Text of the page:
"History lessons for economists in thrall to Keynes" (Niall Ferguson, FT)
On Wednesday last week, yields on 10-year US Treasuries – generally seen as the benchmark for long-term interest rates – rose above 3.73 per cent. Once upon a time that would have been considered rather low. But the financial crisis has changed all that: at the end of last year, the yield on the 10-year fell to 2.06 per cent. In other words, long-term rates have risen by 167 basis points in the space of five months. In relative terms, that represents an 81 per cent jump.
Most commentators were unnerved by this development, coinciding as it did with warnings about the fiscal health of the US. For me, however, it was good news. For it settled a rather public argument between me and the Princeton economist Paul Krugman.
It is a brave or foolhardy man who picks a fight with Mr Krugman, the most recent recipient of the Nobel Prize for Economics. Yet a cat may look at a king, and sometimes a historian can challenge an economist.
A month ago Mr Krugman and I sat on a panel convened in New York to discuss the financial crisis. I made the point that “the running of massive fiscal deficits in excess of 12 per cent of gross domestic product this year, and the issuance therefore of vast quantities of freshly-minted bonds” was likely to push long-term interest rates up, at a time when the Federal Reserve aims at keeping them down. I predicted a “painful tug-of-war between our monetary policy and our fiscal policy, as the markets realise just what a vast quantity of bonds are going to have to be absorbed by the financial system this year”.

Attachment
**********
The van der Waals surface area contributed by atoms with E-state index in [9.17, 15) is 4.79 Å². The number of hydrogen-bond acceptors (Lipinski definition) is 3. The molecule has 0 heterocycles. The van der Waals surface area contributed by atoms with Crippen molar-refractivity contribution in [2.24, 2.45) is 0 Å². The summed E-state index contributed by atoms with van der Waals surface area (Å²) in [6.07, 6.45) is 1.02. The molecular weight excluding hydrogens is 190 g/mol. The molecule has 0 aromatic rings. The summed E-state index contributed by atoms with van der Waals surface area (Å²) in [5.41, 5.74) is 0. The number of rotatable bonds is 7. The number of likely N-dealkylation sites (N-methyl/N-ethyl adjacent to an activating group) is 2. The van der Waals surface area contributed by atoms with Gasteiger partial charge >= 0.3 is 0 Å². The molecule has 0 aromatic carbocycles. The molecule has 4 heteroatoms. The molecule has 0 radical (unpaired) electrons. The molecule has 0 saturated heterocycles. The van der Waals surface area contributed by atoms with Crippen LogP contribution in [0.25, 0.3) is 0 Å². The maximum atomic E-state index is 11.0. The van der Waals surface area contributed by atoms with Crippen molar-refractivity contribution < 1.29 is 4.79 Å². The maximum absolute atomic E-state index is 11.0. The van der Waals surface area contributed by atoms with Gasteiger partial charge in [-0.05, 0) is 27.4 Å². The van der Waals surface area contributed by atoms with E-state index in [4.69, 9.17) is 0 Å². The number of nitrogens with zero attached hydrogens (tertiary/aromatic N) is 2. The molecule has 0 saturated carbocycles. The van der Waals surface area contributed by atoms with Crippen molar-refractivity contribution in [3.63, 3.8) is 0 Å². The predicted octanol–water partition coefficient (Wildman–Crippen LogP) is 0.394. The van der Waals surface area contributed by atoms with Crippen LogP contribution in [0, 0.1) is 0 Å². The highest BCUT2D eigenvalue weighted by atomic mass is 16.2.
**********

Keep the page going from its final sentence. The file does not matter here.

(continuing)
De haut en bas came the patronising response: I belonged to a “Dark Age” of economics. It was “really sad” that my knowledge of the dismal science had not even got up to 1937 (the year after Keynes’s General Theory was published), much less its zenith in 2005 (the year Mr Krugman’s macro-economics textbook appeared). Did I not grasp that the key to the crisis was “a vast excess of desired savings over willing investment”? “We have a global savings glut,” explained Mr Krugman, “which is why there is, in fact, no upward pressure on interest rates.”
Keynes had some genuine, albeit marginal, contributions to make, but where he posed as an antagonist of traditional economics, tradition was generally vaguely right and Keynes was generally guilty of logical or empirical errors. That economists made Keynes the most influential economist of the 20th century was just a mistake on their part. Yes, deficits do raise interest rates.